All this raises the very point missed by industrial agriculture. Intensive rotational grazing offers a corrective to the narrowing diversity on the farm landscape. We are slowly learning that human enterprises work best when they mimic nature’s diversity. Early on, especially in organic farming and with the rise of vegetarianism, we began thinking we could approach that diversity by raising a variety of a dozen or so tilled crops (never mind that an acre of pure prairie contains hundreds of species of plants). But it seems obvious now that this line of thinking needed to step up a couple of levels on the taxonomic hierarchy. Why did we think we could in any meaningful way mimic nature’s biodiversity by excluding the animal kingdom?
Over the years, organic farmers have told me they relearned this important point: Many found out the hard way that they could not make their operations balance out— both biologically and economically (they’re the same in the end)— without bringing animals back into the equation. Handled right, animals control weeds and insects, cycle nutrients, and provide a use for waste and failed crops. Healthy ecosystems— wild and domestic— must include animals. Now there’s a chance we may realize how very important this idea is to the life of the planet.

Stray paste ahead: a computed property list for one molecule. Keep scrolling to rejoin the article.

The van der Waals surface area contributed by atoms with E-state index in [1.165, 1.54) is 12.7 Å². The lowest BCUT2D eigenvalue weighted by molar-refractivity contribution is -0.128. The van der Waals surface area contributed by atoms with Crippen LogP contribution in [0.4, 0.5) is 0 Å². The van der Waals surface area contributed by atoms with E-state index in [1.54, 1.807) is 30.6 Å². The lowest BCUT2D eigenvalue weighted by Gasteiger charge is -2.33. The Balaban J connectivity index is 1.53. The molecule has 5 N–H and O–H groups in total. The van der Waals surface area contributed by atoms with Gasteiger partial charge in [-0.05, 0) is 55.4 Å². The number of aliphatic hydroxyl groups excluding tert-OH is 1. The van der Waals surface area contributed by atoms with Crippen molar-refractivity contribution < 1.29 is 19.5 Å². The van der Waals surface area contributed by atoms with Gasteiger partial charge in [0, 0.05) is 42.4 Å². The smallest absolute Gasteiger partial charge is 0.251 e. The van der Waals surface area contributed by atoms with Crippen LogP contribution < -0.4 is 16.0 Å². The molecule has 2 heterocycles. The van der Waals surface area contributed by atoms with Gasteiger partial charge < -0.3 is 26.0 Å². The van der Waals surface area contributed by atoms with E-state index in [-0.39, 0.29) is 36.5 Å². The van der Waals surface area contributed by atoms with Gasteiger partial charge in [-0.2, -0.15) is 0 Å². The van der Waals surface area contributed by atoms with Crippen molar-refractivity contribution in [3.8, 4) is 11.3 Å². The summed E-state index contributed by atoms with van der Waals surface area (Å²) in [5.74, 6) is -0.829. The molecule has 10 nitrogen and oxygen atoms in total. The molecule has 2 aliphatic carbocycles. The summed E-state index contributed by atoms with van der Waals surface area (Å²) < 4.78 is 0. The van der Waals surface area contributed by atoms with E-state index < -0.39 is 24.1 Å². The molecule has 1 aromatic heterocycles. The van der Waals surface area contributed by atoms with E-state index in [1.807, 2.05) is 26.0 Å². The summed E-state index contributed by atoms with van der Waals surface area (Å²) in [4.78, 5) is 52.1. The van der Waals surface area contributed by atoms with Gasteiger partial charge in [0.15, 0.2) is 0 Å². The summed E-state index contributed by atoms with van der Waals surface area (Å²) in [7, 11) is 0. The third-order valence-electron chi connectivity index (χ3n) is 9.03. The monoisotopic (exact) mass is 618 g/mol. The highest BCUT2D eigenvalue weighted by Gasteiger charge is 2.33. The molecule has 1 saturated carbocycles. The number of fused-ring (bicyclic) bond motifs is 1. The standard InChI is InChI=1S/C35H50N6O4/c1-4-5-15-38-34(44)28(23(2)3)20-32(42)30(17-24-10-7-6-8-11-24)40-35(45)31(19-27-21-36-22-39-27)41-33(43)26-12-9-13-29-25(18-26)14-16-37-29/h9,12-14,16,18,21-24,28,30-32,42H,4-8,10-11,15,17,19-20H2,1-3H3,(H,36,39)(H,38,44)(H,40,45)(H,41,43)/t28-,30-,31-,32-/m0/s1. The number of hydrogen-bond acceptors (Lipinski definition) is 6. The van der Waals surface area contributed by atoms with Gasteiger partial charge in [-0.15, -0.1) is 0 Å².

In more modern times, Dr. Peter Mansfield has assessed the role which fat plays in our diet and whether it is responsible for the increase in heart disease. In 'Chemical Children', he says:
"More plausible is the suggestion that the kind rather than the amount of fat is wrong...we have already learned a lot by reflecting on the habits of our ancestors, many of whom thrived well on meat. But their animals were healthy and enjoyed a wide variety of food in all seasons. They ate grass not only young and green, but in seed a few months later. And they browsed leaves and shoots of trees as far up as they could reach. They still do, when they get the chance.
But trees grow slowly and...pastures are usually fenced off grass enclosures nowadays. No grass gets a chance to seed...so modern animals enjoy a much narrower diet than their ancestors...whole seeds and dark green leaves are conspicuous absentees. In times past these would have been their principal sources of two special fatty acids which they cannot make from any other source: and linolenic acid...without these animals do not grow...the fat composition of modern diets is clearly quite important and may prove relevant to a whole range of conditions which puzzle us now, from allergies to multiple sclerosis...animals not bred for health prove at times not healthy enough...we should be exposed to much less immediate or potential hazard if it (meat) were grown slowly, for health rather than quantity."
- Excerpt from The Secret Life of Cows by Rosamund Young, 2003